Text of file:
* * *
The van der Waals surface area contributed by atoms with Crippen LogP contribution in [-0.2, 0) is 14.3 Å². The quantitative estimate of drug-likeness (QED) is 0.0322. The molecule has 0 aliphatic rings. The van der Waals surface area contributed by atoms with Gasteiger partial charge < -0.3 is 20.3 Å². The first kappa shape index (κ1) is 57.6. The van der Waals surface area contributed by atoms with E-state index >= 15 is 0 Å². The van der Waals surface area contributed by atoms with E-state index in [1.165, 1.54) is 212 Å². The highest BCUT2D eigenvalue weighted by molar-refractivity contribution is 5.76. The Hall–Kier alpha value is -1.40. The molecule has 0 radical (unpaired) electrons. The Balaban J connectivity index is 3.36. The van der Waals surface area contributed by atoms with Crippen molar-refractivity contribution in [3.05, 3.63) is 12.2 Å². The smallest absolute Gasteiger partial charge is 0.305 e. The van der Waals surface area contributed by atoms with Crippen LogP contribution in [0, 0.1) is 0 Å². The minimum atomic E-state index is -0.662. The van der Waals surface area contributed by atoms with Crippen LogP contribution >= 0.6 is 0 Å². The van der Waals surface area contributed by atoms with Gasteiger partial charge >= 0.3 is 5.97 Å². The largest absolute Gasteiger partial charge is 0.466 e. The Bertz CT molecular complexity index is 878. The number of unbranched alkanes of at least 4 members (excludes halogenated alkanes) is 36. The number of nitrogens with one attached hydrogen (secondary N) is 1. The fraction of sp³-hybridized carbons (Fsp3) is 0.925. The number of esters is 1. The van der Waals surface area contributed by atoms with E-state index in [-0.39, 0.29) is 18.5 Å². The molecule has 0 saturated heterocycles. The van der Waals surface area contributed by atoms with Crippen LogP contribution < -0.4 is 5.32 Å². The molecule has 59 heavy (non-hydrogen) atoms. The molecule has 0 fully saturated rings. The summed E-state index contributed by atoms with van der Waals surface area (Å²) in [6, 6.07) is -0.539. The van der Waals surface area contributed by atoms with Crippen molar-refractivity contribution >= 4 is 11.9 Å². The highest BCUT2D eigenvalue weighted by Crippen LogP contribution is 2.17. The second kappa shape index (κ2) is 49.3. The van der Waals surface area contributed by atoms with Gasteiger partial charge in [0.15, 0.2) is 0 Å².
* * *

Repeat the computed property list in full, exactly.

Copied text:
The van der Waals surface area contributed by atoms with Crippen LogP contribution in [-0.2, 0) is 14.3 Å². The quantitative estimate of drug-likeness (QED) is 0.0322. The molecule has 0 aliphatic rings. The van der Waals surface area contributed by atoms with Gasteiger partial charge < -0.3 is 20.3 Å². The first kappa shape index (κ1) is 57.6. The van der Waals surface area contributed by atoms with E-state index >= 15 is 0 Å². The van der Waals surface area contributed by atoms with E-state index in [1.165, 1.54) is 212 Å². The highest BCUT2D eigenvalue weighted by molar-refractivity contribution is 5.76. The Hall–Kier alpha value is -1.40. The molecule has 0 radical (unpaired) electrons. The Balaban J connectivity index is 3.36. The van der Waals surface area contributed by atoms with Crippen molar-refractivity contribution in [3.05, 3.63) is 12.2 Å². The smallest absolute Gasteiger partial charge is 0.305 e. The van der Waals surface area contributed by atoms with Crippen LogP contribution in [0, 0.1) is 0 Å². The minimum atomic E-state index is -0.662. The van der Waals surface area contributed by atoms with Crippen LogP contribution >= 0.6 is 0 Å². The van der Waals surface area contributed by atoms with Gasteiger partial charge >= 0.3 is 5.97 Å². The largest absolute Gasteiger partial charge is 0.466 e. The Bertz CT molecular complexity index is 878. The number of unbranched alkanes of at least 4 members (excludes halogenated alkanes) is 36. The number of nitrogens with one attached hydrogen (secondary N) is 1. The fraction of sp³-hybridized carbons (Fsp3) is 0.925. The number of esters is 1. The van der Waals surface area contributed by atoms with E-state index in [-0.39, 0.29) is 18.5 Å². The molecule has 0 saturated heterocycles. The van der Waals surface area contributed by atoms with Crippen LogP contribution < -0.4 is 5.32 Å². The molecule has 59 heavy (non-hydrogen) atoms. The molecule has 0 fully saturated rings. The summed E-state index contributed by atoms with van der Waals surface area (Å²) in [6, 6.07) is -0.539. The van der Waals surface area contributed by atoms with Crippen molar-refractivity contribution >= 4 is 11.9 Å². The highest BCUT2D eigenvalue weighted by Crippen LogP contribution is 2.17. The second kappa shape index (κ2) is 49.3. The van der Waals surface area contributed by atoms with Gasteiger partial charge in [0.15, 0.2) is 0 Å².